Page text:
In my full-time job with the safety department of the Iowa Rural Electric Cooperatives, I spend a great deal of time worrying about my workers being involved in a work site traffic incident. I think we all can recognize how hazardous it is to work in or near a roadway. Drivers are extremely distracted.
One thing that has helped our people is to recognize what cones and signs will and will not do. Cones are not barricades. They will not stop a vehicle from continuing in the set path unless the driver is able to recognize and do what the cones and signs are telling them. This is really a game changer for the person setting up the zone. As you place signs and cones, remember, they are to provide the information that enables the driver to avoid your incident. Often the scene can become overwhelming to the drivers. Too many lights, vehicles parked on the wrong side of the road, the distraction of vehicle carnage, etc. Be certain to establish a warning far enough out to prepare them to pay attention. This is best done with the Accident Ahead sign. As they approach the scene provide enough cones to make it clear where they should drive. Get vehicles that are not needed out of the area. If a barricade is needed for protection, use the fire truck. This may work for a car, but it will not for a larger truck. It may protect your team but will result in an additional incident that may tax your resources. It is always best to avoid any potential accident.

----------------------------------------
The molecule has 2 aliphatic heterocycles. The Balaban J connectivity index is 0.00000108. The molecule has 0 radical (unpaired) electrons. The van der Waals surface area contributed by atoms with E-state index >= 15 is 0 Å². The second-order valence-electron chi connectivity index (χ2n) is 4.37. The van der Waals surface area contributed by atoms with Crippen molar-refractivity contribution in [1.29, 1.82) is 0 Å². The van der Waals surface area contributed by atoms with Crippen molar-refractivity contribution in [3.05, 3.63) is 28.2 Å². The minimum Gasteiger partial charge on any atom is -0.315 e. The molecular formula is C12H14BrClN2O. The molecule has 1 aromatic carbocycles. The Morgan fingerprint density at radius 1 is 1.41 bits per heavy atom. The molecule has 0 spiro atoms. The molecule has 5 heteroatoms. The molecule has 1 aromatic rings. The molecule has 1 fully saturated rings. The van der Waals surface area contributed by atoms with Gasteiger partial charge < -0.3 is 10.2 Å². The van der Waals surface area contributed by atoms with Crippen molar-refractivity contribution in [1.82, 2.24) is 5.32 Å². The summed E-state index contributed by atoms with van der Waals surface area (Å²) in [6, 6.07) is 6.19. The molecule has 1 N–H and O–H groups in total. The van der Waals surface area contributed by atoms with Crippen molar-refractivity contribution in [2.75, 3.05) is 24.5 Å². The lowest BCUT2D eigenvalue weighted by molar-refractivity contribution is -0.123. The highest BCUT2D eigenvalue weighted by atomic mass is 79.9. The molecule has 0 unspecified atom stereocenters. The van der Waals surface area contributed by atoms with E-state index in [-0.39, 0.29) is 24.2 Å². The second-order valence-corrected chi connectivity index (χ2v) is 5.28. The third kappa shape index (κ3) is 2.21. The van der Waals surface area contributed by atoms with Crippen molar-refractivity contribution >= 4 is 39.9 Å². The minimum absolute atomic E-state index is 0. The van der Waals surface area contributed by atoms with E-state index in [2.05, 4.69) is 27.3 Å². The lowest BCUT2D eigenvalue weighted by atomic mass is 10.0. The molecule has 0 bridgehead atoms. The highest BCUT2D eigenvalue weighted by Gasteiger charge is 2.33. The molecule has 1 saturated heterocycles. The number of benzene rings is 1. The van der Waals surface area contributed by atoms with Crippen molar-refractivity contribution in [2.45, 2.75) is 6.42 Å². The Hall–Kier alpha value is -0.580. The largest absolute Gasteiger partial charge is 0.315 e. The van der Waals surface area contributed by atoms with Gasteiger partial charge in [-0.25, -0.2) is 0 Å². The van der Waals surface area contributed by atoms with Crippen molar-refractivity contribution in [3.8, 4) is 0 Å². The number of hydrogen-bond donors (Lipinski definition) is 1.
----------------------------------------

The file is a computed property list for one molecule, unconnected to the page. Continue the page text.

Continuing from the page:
Many departments carry far too few cones to set up an effective zone. Cones are much cheaper than people. They stack and store very efficiently. I know we don’t like to see things on the bumper of our trucks but please consider adding more. Cones are replaceable, people aren’t. Take some time to review your departments policies on traffic incident management.
Upon completion, the department should be able to….
• Identify the need for traffic management.
• Identify the resources you have for traffic management.
• Demonstrate the ability to set up several scenes for safe traffic management.
Scott Meinecke is a member of the Sheldon Volunteer Fire Department, Director of Safety for the Iowa Association of Electric Cooperatives, and field staff for the Fire Service Training Bureau. He can be contacted by email at email@example.com